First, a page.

I was at a crossroads however. I had a decent, stable job, the economy was teetering on a recession, I would need to borrow $75,000 and move across the country to a city far from my friends and family. It was a tough decision, but I figured if I didn’t take the leap then, I never would, so I did.

Life Sucked

When I thought I didn’t have a life during undergrad, this was even worse. It was the most challenging coursework I had ever encountered. It was a revolving door of studying, homework assignments, 3 hour evening classes (and a professor who liked to run the time over by 40 minutes each class, ahem, Seppi), and exams testing concepts we hadn’t actually even seen before. Sometimes the entire grade would be based on the final exam, no pressure! It was brutal. Most of us equated the experience to educational hell since they were basically stuffing 3 years of material into 1.5 years of classes.  

I rented a dirt-cheap, ancient apartment close to campus during this period. I didn’t have a social life so I didn’t need to impress anyone with my apartment.

All the while during this educational curriculum, we also had to study for interviews (brain teaser style: how many primes are in a number with 100 zeros?), and travel to interviews between classes. I managed to land two offers before graduating even though the economy was still in the crapper. Unfortunately, the salaries were depressed, as what always happens during and after a recession when there are plenty of fresh grads competing for a limited number of roles.

Post-Grad Career

But the investment in the second master’s degree did pay out and my compensation was about 66% more than what I was making with only my first one. I negotiated a few extra thousand to the offer I accepted, which is about the best investment anyone can make since it pays out eternally.

I moved to an apartment about 45 minutes away from the city by train to save on rent and started reading a lot more books on investing now that I actually had some real money to invest with (read about how I manage my portfolio today) and had a 90 minute daily train commute.

I continued living like a college student and saved about 80% of my salary that first year, investing it all in index funds. I maxed all my retirement accounts and saved additional in taxable accounts. This is the time when I started planning for the future and determining how much I should save, where I should save and what I should invest in. I performed some calculations and determined that a regular 401(k) will beat a Roth 401(k) for most people, contrary to pop-finance websites.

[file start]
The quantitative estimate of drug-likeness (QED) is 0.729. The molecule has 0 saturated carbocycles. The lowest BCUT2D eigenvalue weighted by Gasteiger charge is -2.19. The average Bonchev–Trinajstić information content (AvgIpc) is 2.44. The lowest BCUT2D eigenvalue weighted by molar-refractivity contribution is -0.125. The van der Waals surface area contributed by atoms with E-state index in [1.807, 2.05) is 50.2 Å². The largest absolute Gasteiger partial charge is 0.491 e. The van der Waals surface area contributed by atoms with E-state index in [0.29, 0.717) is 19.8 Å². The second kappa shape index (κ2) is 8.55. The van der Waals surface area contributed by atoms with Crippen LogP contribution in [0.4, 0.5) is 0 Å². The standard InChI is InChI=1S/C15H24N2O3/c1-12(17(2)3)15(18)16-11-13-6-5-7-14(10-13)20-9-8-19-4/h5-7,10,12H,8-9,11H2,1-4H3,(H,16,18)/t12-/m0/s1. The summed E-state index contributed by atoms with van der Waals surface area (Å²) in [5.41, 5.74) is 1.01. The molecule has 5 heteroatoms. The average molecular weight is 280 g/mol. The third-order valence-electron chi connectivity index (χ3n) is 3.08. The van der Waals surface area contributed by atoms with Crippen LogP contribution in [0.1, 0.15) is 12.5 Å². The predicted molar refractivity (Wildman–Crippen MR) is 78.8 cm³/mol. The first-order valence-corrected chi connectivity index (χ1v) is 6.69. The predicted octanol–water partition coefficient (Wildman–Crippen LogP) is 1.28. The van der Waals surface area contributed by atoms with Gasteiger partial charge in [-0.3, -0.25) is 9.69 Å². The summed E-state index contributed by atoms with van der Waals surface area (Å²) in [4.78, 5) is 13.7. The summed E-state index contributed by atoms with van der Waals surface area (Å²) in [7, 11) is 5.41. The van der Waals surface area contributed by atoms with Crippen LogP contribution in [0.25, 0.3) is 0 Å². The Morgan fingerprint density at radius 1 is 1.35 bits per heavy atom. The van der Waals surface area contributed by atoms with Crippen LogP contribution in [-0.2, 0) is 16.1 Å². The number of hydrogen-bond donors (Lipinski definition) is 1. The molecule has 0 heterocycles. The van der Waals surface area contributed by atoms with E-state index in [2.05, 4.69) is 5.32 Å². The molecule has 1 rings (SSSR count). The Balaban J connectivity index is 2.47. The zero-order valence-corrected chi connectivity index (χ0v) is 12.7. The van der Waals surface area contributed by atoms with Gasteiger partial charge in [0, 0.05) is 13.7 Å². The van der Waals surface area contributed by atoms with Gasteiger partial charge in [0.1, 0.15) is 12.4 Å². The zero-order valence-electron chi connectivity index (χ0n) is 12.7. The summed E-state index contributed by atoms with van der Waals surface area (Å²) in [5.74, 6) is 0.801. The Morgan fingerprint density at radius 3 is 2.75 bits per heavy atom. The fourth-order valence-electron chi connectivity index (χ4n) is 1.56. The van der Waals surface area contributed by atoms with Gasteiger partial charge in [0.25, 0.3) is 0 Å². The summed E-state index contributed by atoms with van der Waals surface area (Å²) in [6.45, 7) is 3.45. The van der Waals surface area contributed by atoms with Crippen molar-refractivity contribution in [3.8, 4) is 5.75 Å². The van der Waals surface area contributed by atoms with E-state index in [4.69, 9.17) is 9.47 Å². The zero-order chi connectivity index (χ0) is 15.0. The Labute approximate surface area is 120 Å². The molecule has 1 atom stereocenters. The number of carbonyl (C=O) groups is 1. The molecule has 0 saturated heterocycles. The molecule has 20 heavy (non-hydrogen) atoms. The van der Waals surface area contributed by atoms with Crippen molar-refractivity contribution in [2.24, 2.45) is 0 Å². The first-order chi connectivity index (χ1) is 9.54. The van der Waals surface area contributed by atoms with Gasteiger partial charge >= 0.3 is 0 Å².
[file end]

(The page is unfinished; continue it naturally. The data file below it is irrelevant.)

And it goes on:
Next Job

The job wasn’t exactly the one that I wanted, but I figured I would pursue that after getting a year of professional finance experience. I started interviewing after a year or so and found an opportunity and moved again, this time 400 miles away to another city I had never been to before the interview and again didn’t know anyone.

It’s hard to start over and make new friends each time you move to a new city. The first few months are pretty lonely, every time.

My employer matched my offer to stay with them which gave me more bargaining power to negotiate a few extra thousand dollars into my new offer bringing the comp increase to about 20%. The new city wasn’t terribly more expensive than the old one, but I soon moved into a 320 square foot apartment to save on rent. I was only spending about 25% of my gross salary and investing the the difference in index funds.

But here’s the magic: in about 3 years I had managed to double my salary through an additional degree and by changing jobs and cities. The cost of living was higher than my starting city though, so that increase in living standard wasn’t quite 100%.

This was really the first time I felt like I could settle down a little bit. I liked my new job, the people I worked with, and since moving sucks and starting over with new friends is tough, I worked there for several years.

Career Growth

While I really enjoyed my portfolio strategy role in asset management, and my boss was awesome I wanted more career growth. Also, the job was located in a bona fide city with vagrants, violent crime, trash and unpleasant smells everywhere you walked. I really didn’t see myself staying there permanently.